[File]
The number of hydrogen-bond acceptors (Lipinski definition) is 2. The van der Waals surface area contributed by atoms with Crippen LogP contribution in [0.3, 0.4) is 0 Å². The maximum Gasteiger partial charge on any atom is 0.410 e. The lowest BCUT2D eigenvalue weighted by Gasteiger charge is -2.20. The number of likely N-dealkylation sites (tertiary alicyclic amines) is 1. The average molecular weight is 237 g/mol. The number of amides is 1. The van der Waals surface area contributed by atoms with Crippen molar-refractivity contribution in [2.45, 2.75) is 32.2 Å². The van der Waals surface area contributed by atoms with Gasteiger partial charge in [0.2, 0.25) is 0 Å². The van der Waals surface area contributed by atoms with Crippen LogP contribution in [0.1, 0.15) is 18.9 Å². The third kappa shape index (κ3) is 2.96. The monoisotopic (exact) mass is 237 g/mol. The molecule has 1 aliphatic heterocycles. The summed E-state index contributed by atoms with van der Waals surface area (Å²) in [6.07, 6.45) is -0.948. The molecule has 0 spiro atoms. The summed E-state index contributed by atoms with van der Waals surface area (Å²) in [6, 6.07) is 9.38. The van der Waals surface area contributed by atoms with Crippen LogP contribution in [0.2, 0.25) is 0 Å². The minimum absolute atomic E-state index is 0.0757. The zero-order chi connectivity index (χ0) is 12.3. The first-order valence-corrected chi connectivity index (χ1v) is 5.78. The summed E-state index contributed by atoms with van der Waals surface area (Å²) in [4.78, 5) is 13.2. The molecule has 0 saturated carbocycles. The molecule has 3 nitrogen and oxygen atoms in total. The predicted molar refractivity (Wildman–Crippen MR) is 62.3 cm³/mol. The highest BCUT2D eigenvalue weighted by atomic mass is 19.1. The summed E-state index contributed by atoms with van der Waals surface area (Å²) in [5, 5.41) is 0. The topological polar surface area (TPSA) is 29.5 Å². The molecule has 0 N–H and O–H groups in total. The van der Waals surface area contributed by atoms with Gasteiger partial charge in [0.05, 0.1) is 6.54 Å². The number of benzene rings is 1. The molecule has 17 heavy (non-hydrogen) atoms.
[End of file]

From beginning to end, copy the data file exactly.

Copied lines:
The number of hydrogen-bond acceptors (Lipinski definition) is 2. The van der Waals surface area contributed by atoms with Crippen LogP contribution in [0.3, 0.4) is 0 Å². The maximum Gasteiger partial charge on any atom is 0.410 e. The lowest BCUT2D eigenvalue weighted by Gasteiger charge is -2.20. The number of likely N-dealkylation sites (tertiary alicyclic amines) is 1. The average molecular weight is 237 g/mol. The number of amides is 1. The van der Waals surface area contributed by atoms with Crippen molar-refractivity contribution in [2.45, 2.75) is 32.2 Å². The van der Waals surface area contributed by atoms with Gasteiger partial charge in [0.2, 0.25) is 0 Å². The van der Waals surface area contributed by atoms with Crippen LogP contribution in [0.1, 0.15) is 18.9 Å². The third kappa shape index (κ3) is 2.96. The monoisotopic (exact) mass is 237 g/mol. The molecule has 1 aliphatic heterocycles. The summed E-state index contributed by atoms with van der Waals surface area (Å²) in [6.07, 6.45) is -0.948. The molecule has 0 spiro atoms. The summed E-state index contributed by atoms with van der Waals surface area (Å²) in [6, 6.07) is 9.38. The van der Waals surface area contributed by atoms with Crippen LogP contribution in [0.2, 0.25) is 0 Å². The minimum absolute atomic E-state index is 0.0757. The zero-order chi connectivity index (χ0) is 12.3. The first-order valence-corrected chi connectivity index (χ1v) is 5.78. The summed E-state index contributed by atoms with van der Waals surface area (Å²) in [4.78, 5) is 13.2. The molecule has 0 saturated carbocycles. The molecule has 3 nitrogen and oxygen atoms in total. The predicted molar refractivity (Wildman–Crippen MR) is 62.3 cm³/mol. The highest BCUT2D eigenvalue weighted by atomic mass is 19.1. The summed E-state index contributed by atoms with van der Waals surface area (Å²) in [5, 5.41) is 0. The topological polar surface area (TPSA) is 29.5 Å². The molecule has 0 N–H and O–H groups in total. The van der Waals surface area contributed by atoms with Gasteiger partial charge in [0.05, 0.1) is 6.54 Å². The number of benzene rings is 1. The molecule has 17 heavy (non-hydrogen) atoms.